How airlines could turn into flying casinos – without gambling

What fees are coming next for the airline travel? Photo: Allegiant.

What fees are coming next for the airline travel? Photo: Allegiant.

Last week, Andrew Levy, president and COO of Allegiant, told us that he predicts major airlines like United, Delta and American will at some point charge for carry-on bags, as his carrier does. So what else does he predict for the future?

Basically, Levy guesses airlines will continue to tweak ancillary offerings so they charge different prices to different people. At some level, carriers already do this with the extras they sell. And airlines certainly do it with the price of tickets — almost everyone on a plane is paying a different fare.

But perhaps it’s time to get ready for price discrimination 2.0 on board the airplane.

“With the technology on the plane flight attendants are going to be able to differentiate costumers,” Levy said. “It’s kind of like a casino here in Las Vegas. They treat you a certain way depending on how much you play. I think the airline industry is moving more in that direction. We’ll be a little more targeted on a customers by customer basis.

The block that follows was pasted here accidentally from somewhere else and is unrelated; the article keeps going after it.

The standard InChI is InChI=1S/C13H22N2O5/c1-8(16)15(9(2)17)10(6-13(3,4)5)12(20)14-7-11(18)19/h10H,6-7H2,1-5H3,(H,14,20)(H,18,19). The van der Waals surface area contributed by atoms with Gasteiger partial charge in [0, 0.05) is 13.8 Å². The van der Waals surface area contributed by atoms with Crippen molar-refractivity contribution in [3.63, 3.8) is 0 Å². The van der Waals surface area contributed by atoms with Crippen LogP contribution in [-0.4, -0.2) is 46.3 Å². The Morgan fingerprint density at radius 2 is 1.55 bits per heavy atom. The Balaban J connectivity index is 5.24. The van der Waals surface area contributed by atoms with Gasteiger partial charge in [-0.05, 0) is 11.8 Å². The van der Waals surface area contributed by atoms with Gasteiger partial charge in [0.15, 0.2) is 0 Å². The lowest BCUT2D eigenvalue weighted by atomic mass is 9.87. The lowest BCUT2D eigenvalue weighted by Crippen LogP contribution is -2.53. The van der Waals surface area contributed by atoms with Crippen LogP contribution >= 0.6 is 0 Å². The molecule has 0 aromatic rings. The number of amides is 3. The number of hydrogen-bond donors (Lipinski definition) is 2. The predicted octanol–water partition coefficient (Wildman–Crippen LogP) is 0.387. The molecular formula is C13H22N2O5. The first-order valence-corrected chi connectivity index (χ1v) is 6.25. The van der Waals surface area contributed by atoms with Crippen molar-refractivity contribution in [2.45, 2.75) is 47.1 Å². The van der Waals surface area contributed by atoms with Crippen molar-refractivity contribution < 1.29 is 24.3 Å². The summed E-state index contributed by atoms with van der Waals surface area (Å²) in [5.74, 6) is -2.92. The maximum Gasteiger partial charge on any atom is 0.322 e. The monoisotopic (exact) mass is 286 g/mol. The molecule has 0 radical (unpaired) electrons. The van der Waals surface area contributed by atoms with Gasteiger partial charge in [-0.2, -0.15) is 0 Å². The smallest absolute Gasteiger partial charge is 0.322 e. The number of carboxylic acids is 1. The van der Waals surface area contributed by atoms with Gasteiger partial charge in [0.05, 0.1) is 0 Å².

As for what airlines might be able to sell in the future? The restroom is off-limits as a money maker, but everything else? It’s all fair game, Levy said.

“You are limited by your imagination by some degree,” Levy said. “People will buy the things they value.”

Here’s an interesting fact about Allegiant. Its flight attendants earn a commission on whatever they sell. That includes food, drinks and even better seats that are empty. “They are getting a piece of the revenue,” he said.

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